Blue Mountains House by Anthony Gill Architects
Architecture is often drawn to the edge. Whether it’s the ocean edge or the edge of the valley, the enticement to build at the edge inevitably finds the architect, consciously or otherwise, starting to gather things in – sampling, reflecting, optimizing and performing. The edge on which the architecture unfolds becomes a stage, and the performance begins. Some performances miss the mark; they become another building simply providing protection from the caprices of the weather, disengaged and defensive, blithely taking in the view. But just like the theatre, when you experience architecture that is truly engaging, it becomes transformative. When design truly connects with context, seeking to become part of the place, the result can be remarkable.
When Anthony Gill Architects was commissioned to create a new house in the Blue Mountains on the western edge of Sydney, it was around an existing single-storey house built in the 1970s. A modified Pettit and Sevitt Lowline, this house had been built at the edge of a ridge to take in the breathtaking view across the valley. An essential part of the brief was to create, in effect, two houses in one – a family house and a guesthouse. A strategy to keep the spirit of the original Lowline through the introduction of a new architectural response sets up a performative piece between old and new that establishes a new relationship between building and site.
From the street, the new built form presents a wall that is part proscenium, part frontispiece, and neither purely decorative nor purely informative. Through an aperture in the wall, a mise en scène unfolds, with the courtyard and houses beyond. The plan, however, reveals that the project is far from a walled enclave; rather, it is a type of Venn diagram with two overlapping built forms set at 90 degrees to each other. Similar in size, the two forms are interlocked by two curved lines that establish a stage-like courtyard that brings the buildings together. As one curve extends, proboscis-like in plan, to trace the line of the proscenium/frontispiece wall, the other manifests as an elegant, pink terrazzo terrace. This terrace estab-lishes the piano nobile of the house, its leading edge sitting snugly against the inside of the guesthouse wall and terminating in a short perron with concrete stairs.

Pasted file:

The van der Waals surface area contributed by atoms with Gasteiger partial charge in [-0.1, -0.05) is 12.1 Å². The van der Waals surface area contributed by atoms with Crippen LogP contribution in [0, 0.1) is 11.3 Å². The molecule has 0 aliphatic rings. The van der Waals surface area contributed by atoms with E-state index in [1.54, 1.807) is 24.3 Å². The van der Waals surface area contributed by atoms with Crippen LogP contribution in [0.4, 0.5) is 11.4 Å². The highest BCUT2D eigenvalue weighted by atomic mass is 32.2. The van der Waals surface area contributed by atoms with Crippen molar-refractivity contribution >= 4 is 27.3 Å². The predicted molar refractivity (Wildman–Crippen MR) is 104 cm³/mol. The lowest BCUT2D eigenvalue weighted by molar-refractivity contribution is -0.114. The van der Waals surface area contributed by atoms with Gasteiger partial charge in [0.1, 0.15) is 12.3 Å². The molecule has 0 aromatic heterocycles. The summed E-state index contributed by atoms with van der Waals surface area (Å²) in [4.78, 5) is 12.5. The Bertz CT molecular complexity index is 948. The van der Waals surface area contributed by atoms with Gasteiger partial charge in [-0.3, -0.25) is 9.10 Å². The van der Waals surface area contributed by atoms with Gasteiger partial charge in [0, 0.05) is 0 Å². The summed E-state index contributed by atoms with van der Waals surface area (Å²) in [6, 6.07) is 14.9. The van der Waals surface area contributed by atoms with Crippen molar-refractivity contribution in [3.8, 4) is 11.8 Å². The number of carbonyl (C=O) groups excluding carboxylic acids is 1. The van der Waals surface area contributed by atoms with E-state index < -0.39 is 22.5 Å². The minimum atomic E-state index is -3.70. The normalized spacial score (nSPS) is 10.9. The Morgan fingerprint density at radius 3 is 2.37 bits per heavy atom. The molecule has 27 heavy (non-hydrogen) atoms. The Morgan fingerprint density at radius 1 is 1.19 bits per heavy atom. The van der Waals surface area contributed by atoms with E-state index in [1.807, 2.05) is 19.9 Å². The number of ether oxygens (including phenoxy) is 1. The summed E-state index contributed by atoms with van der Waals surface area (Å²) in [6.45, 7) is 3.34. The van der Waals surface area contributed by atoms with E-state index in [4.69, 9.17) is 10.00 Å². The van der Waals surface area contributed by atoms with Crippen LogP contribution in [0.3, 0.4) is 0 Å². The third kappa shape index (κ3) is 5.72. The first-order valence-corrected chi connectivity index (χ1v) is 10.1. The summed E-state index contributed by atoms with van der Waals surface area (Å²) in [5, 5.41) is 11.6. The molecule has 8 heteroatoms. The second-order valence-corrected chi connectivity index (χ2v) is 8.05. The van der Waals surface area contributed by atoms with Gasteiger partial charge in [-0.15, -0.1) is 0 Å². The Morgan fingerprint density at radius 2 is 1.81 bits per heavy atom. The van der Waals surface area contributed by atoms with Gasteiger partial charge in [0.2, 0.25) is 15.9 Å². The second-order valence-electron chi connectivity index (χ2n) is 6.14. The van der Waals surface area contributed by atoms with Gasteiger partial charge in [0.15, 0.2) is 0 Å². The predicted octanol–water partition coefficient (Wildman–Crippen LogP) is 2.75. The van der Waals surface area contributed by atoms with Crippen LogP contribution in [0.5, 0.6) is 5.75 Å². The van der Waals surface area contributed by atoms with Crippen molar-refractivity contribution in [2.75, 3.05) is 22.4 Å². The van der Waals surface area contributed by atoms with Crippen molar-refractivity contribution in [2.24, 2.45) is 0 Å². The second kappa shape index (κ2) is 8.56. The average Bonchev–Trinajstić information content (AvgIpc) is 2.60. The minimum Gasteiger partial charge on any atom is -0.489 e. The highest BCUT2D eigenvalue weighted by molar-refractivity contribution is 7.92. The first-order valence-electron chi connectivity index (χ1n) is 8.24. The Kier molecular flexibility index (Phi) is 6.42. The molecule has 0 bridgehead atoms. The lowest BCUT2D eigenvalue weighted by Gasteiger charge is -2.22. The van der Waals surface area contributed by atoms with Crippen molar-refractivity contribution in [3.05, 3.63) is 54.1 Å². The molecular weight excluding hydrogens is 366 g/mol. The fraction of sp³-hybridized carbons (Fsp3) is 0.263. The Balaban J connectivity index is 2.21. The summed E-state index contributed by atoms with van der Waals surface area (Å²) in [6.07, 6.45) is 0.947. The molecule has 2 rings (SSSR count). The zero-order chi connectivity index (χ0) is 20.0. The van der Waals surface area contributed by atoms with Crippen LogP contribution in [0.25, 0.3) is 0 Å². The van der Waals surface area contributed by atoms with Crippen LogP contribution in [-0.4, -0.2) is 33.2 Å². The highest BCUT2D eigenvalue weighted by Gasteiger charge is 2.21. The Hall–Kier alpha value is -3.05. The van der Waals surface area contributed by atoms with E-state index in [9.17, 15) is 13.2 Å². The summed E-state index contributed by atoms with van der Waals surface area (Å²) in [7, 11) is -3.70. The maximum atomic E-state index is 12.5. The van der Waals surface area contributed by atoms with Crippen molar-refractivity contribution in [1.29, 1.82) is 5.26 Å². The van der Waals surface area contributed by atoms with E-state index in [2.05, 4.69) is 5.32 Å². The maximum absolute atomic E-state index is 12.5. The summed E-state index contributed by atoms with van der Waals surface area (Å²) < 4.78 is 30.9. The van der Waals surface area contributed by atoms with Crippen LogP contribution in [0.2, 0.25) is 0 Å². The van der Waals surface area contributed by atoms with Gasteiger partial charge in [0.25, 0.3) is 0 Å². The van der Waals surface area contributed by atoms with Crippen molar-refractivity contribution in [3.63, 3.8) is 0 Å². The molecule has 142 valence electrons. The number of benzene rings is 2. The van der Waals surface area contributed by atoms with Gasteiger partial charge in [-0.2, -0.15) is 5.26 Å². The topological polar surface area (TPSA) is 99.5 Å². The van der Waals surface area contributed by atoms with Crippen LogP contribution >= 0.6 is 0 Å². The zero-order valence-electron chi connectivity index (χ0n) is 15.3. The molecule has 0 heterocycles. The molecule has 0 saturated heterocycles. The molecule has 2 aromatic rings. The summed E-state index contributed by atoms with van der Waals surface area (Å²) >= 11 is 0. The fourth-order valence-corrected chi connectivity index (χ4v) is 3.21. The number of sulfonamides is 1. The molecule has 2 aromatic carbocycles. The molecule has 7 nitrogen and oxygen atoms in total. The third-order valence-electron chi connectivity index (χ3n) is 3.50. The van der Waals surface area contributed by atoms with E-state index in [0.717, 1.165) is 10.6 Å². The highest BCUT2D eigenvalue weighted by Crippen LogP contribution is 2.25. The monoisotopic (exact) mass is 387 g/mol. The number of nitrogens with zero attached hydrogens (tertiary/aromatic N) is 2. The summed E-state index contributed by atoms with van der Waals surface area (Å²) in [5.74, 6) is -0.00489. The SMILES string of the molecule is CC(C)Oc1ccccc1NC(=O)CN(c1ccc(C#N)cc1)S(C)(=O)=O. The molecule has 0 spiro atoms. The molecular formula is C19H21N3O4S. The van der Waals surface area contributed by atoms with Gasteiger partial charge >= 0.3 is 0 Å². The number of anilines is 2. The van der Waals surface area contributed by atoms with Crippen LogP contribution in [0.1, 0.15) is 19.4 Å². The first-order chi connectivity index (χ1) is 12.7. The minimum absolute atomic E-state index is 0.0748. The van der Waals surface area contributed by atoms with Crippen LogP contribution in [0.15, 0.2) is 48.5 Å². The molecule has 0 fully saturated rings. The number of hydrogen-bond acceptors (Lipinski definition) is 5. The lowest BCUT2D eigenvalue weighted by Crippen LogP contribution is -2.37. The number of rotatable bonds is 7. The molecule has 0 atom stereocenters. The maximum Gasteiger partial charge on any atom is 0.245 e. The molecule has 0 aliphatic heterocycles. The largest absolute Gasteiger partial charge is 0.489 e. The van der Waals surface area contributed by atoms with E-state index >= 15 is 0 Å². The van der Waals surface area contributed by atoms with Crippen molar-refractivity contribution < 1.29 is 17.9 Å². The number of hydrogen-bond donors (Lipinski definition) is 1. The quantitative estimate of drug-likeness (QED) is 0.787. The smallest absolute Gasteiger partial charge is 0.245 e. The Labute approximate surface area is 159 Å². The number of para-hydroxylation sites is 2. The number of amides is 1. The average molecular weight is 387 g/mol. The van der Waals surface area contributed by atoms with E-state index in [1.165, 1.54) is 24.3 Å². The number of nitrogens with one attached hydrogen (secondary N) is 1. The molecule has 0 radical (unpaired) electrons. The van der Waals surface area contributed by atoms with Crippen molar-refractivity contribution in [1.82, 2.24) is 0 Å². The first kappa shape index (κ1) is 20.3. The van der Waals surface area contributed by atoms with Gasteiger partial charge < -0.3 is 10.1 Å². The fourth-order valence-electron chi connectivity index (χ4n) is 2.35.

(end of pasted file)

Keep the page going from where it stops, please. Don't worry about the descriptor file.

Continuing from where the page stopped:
This point in the performance also sees the transition from the existing to the new – a shift from the elemental to the sculptural. In the existing house and its preset kit of material components, the material selection drives the architectural response. In the guesthouse, this relationship is reversed; the sculptural intent of the architectural response is at the fore, with the material selection of concrete and block serving to realize the intended geometry and scale.
The choreography of form and space evolves like the Serial Vision of Gordon Cullen – where the user/visitor is led through the composition of space by a series of visual cues. The theatrical slow draw through the house soon begins to reveal glimpses of the majesty of the valley beyond. Tension is established at this point, where the curved terrazzo plane starts to widen and the entry reveals the entry to the new house, hidden behind a theatrical flight of concrete stairs that will you to explore the rampart above.